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8 Different Types of Cat Tails (With Pictures)

Nicole Cosgrove Profile Picture

By Nicole Cosgrove

Fluffy tail of cat on table

Anyone who has ever owned a cat knows that felines make wonderful pets. From the tips of their cute little noses down to the ends of their tails, cats are beautiful animals that come in a wide variety of sizes, types, and colors.

Like dogs, cats use body language1 to communicate their emotions to other animals and people in their vicinity. For example, when a cat flicks or lashes its tail about, it’s usually trying to communicate that it’s agitated or angry. A slow, waving tail indicates a cat is super focused on something, such as perceived prey while getting ready to pounce.

One way to differentiate between the many types of cats is the tail. We’ve put together this list of eight different cat tails we hope you find interesting—we definitely do!

The 8 Different Types of Cat Tails

1. Bobbed Tail

a japanese bobtail cat in orange background
Image Credit: dien, Shutterstock

A cat with a bobbed tail has a nub-like tail that closely resembles a rabbit tail. Cat breeds with stubby, bobbed tails usually got that way due to a natural genetic mutation. Bobbed tails are often called bobtails. This type of tail often has just a bit of fatty tissue instead of a full tail with bone structure.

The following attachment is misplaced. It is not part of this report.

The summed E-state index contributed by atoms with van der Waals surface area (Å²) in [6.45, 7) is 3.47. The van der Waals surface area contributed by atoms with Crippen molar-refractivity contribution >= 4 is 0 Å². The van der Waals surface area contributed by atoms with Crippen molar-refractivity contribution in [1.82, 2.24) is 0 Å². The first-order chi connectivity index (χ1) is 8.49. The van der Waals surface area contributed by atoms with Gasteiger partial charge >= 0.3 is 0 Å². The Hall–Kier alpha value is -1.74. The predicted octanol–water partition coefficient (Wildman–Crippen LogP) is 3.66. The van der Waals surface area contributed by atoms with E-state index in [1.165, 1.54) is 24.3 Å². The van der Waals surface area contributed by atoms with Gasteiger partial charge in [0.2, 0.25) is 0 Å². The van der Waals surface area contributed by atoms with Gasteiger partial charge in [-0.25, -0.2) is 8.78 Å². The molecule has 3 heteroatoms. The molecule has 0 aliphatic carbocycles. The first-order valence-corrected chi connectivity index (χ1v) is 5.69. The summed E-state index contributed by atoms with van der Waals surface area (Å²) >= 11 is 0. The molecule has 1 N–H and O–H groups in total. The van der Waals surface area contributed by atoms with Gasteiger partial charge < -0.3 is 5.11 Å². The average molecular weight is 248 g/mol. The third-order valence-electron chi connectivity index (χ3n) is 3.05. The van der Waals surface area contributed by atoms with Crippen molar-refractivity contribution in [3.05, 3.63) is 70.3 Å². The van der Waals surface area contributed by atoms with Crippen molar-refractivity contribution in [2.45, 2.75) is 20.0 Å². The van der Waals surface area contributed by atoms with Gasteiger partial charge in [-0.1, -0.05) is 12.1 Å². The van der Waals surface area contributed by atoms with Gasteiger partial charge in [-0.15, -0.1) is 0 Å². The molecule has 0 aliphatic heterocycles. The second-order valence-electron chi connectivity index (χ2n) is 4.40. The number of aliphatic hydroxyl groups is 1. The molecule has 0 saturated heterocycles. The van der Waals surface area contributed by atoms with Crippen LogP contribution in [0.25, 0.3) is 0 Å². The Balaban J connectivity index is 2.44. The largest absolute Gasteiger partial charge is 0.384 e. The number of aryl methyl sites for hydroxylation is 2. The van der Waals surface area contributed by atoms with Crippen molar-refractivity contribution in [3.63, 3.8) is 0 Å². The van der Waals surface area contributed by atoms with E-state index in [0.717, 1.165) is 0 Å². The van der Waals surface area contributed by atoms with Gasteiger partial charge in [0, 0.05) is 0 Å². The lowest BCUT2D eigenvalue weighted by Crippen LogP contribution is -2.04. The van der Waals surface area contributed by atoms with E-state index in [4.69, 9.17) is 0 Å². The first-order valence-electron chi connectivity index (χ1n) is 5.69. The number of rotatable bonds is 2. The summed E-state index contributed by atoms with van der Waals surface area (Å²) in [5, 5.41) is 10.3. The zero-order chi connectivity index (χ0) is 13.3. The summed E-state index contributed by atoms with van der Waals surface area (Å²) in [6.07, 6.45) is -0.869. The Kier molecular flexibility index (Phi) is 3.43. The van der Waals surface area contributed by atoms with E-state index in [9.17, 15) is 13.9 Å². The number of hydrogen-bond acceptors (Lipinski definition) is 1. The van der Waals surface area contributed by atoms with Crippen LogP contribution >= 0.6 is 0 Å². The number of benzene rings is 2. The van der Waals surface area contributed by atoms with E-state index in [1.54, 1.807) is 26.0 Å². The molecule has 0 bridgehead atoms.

Cats with bobbed tails stand out from the crowd of other domesticated cats because their tails aren’t long and expressive. Some common cat breeds with bobbed tails include the Japanese Bobtail, American Bobtail, Pixie-Bob, and Kurilian Bobtail.

2. Long Tail

Egyptian Mau cat in gray background
Image Credit: MDavidova, Shutterstock

Usually, a cat’s tail length is relative to its body length. However, some cats are long-tailed breeds with especially long tails. For example, the average domesticated cat has a tail that’s about 12 inches long. However, a long-tailed cat like a Maine Coon can have a tail that’s up to 16 inches long.

A cat with a long tail can use its tail to warm their body or help them balance when climbing. Common cat breeds with long tails include the Cornish Rex, Egyptian Mau, Norwegian Forest Cat, and the Balinese.

3. Fluffy Tail

birman cat pacing
Image Credit: Jeannette1980, Pixabay

A cat with a fluffy tail has a big, bushy tail covered with long hair. Fluffy-tailed cats look incredible and are very photogenic. A cat with a full fluffy tail tends to be protective of its big, puffy tail because it knows all that hair is vulnerable to things like a dirty litter box or even other animals that want to play with it.

Some cat breeds known for having majestic fluffy tails include the Himalayan, Birman, and Ragdoll.

4. Curly Tail

Bengal Cat on plank outdoor
Image Credit: Seregraff, Shutterstock

While many cats curl their tails around themselves to keep warm, very few have naturally curly tails. Curly-tailed cats have kinks in their tails that are caused by an uncommon genetic mutation2 that many people think dates back to early Siamese cats.